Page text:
Strict constructionism and the U.S. Constitution

Conservative Christians are all about strict constructionism. You know, when it comes to the Constitution, we have to look at the original intent of the framers. Yada yada. Some guys get really worked up over this. Justice Scalia does. Check out this 60 Minutes interview.

For some this is a text of doctrinal orthodoxy. After all, if a Christian believes in a “living, breathing” Constitution, he probably believes that the Scriptures are “living and breathing” and not in the sense the author of Hebrews thought they were. And then gosh knows what he believes is ok – homosexuality, bestiality. You get the picture.

The reality is, the only reason why we accept strict constructionism as an interpretive grid for the Constitution is because when applied, those judgments tend to rule in our favor (e.g. no Roe v. Wade).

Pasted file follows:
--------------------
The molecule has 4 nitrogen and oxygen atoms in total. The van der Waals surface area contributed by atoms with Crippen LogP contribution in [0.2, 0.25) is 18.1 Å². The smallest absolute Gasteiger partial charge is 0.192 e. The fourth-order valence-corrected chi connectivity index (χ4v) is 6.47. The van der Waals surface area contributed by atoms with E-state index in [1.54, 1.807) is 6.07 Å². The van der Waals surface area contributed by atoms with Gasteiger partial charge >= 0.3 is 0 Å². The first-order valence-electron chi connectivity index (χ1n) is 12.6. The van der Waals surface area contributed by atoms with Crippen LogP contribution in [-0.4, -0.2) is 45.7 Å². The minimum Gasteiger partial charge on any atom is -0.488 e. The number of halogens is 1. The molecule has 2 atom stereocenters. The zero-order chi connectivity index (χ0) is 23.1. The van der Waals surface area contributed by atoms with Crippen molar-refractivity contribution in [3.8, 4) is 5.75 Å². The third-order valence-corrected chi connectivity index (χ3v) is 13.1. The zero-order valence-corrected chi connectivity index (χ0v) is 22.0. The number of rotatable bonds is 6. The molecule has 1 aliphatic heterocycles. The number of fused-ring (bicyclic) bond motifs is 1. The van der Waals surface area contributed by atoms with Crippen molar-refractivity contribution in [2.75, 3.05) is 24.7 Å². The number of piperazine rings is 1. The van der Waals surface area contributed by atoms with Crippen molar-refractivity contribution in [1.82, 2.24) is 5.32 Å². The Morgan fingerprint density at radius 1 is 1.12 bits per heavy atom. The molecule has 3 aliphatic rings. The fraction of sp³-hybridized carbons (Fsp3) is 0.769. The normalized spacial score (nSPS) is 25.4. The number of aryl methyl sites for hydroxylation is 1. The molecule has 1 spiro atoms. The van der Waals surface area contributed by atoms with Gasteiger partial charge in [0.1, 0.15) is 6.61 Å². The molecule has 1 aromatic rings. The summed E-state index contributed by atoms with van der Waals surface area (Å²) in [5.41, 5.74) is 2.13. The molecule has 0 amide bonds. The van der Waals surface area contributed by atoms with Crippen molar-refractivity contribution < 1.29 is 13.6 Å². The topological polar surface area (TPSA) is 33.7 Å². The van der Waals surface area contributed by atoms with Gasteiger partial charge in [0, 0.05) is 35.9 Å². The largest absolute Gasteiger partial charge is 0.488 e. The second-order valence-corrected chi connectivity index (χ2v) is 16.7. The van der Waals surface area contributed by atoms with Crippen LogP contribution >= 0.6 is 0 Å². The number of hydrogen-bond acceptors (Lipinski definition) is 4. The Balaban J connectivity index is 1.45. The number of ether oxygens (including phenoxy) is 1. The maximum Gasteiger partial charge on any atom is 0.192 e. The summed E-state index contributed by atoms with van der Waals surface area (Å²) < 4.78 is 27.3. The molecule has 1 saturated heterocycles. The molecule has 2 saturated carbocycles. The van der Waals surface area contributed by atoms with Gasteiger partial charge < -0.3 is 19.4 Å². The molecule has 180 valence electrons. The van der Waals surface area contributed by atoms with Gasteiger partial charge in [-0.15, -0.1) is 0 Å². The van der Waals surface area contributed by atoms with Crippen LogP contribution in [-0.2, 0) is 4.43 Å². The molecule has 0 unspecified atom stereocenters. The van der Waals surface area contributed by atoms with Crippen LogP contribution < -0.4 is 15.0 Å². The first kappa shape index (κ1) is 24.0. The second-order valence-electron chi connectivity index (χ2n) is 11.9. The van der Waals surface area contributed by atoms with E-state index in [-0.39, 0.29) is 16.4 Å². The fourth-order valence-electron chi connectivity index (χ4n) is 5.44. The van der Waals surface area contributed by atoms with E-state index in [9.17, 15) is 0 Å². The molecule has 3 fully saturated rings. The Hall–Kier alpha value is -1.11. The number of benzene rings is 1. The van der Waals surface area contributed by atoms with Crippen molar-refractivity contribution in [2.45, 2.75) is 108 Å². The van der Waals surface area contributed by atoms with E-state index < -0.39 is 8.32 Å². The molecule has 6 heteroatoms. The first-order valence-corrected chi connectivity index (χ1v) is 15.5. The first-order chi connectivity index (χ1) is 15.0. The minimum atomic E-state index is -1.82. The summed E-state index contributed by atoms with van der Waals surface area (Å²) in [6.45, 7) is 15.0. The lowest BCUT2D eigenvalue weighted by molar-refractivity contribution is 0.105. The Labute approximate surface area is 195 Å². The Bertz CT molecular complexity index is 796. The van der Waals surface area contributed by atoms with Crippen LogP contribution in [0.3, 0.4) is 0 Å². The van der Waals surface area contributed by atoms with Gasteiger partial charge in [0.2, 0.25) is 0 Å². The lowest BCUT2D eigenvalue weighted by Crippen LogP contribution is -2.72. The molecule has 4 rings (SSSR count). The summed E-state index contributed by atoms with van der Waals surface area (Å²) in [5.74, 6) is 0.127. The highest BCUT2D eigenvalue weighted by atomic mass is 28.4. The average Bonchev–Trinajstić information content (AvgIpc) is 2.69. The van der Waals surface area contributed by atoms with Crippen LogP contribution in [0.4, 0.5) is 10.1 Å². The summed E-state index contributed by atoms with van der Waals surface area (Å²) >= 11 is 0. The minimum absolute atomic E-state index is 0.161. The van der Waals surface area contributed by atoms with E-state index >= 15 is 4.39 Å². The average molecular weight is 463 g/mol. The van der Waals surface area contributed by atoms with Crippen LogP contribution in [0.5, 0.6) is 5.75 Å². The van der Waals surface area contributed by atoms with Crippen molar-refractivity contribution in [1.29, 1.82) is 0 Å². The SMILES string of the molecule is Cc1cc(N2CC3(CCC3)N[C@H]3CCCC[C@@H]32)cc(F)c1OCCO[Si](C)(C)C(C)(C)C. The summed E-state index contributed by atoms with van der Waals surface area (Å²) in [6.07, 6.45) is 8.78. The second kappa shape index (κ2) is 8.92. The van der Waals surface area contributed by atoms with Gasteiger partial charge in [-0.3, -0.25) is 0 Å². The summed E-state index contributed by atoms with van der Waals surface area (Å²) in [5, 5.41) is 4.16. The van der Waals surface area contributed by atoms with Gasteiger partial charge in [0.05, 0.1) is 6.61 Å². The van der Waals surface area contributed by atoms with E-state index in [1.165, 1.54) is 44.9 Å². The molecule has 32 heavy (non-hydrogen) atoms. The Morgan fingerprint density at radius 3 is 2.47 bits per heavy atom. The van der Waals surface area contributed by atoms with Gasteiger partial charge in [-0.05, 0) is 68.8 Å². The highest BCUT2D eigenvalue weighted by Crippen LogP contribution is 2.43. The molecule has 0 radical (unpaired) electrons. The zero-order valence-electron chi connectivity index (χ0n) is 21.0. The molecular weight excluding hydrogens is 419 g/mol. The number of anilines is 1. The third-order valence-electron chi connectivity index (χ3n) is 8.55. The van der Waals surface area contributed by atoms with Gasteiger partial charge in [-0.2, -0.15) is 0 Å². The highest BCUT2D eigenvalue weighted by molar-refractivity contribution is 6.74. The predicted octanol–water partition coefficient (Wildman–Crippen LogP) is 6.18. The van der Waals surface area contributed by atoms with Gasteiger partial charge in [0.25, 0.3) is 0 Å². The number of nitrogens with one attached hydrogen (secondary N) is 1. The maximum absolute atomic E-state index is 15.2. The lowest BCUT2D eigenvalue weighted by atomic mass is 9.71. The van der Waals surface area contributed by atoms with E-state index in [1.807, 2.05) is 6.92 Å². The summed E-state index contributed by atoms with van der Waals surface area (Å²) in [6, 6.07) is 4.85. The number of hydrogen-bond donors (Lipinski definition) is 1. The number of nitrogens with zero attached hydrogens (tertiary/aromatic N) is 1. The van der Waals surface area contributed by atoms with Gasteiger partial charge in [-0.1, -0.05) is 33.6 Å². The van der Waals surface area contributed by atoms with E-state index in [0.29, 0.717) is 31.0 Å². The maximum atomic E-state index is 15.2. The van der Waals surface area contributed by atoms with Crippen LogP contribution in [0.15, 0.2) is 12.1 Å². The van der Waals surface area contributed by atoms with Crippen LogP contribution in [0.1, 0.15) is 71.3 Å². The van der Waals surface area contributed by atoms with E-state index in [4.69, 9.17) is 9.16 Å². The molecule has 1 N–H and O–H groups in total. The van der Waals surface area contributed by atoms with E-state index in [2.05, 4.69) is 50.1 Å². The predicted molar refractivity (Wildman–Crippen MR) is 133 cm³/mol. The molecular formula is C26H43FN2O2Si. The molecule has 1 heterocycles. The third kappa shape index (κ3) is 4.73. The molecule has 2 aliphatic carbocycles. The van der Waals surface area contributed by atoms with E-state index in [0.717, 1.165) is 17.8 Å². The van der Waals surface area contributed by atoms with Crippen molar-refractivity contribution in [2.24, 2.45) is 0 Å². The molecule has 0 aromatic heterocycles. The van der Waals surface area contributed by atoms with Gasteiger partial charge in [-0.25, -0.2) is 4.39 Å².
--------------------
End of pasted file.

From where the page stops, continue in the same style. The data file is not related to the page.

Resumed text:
But, this wasn’t always the case. Ironically, Democrats were strict constructionists back in the day and Republicans were the loosey-goosey liberals. Look at the Dred Scott case:

“Speaking for a majority of the justices, Chief Justice Roger B. Taney ruled that Scott was not entitled to sue, because, as a Negro, he was not a citizen of the United States. At the time the nation was created, Taney pronounced, blacks were considered ‘so far inferior, that they had no rights which the white man was bound to respect,’ and the Founding Fathers had not included them in either the Declaration of Independence of the Constitution.” David Donald, Lincoln, p. 199.

Out interpretive grid through which we view the Constitution has to be framed by the cardinal proclamation that Jesus is Lord. And when strict constructionism is in conflict with that proclamation, to hell with strict constructionism. We ought never to attach ourselves to a set of interpretive principles that might entail accepting rulings that contradict our most fundamental confession.

Anything else is idolatry.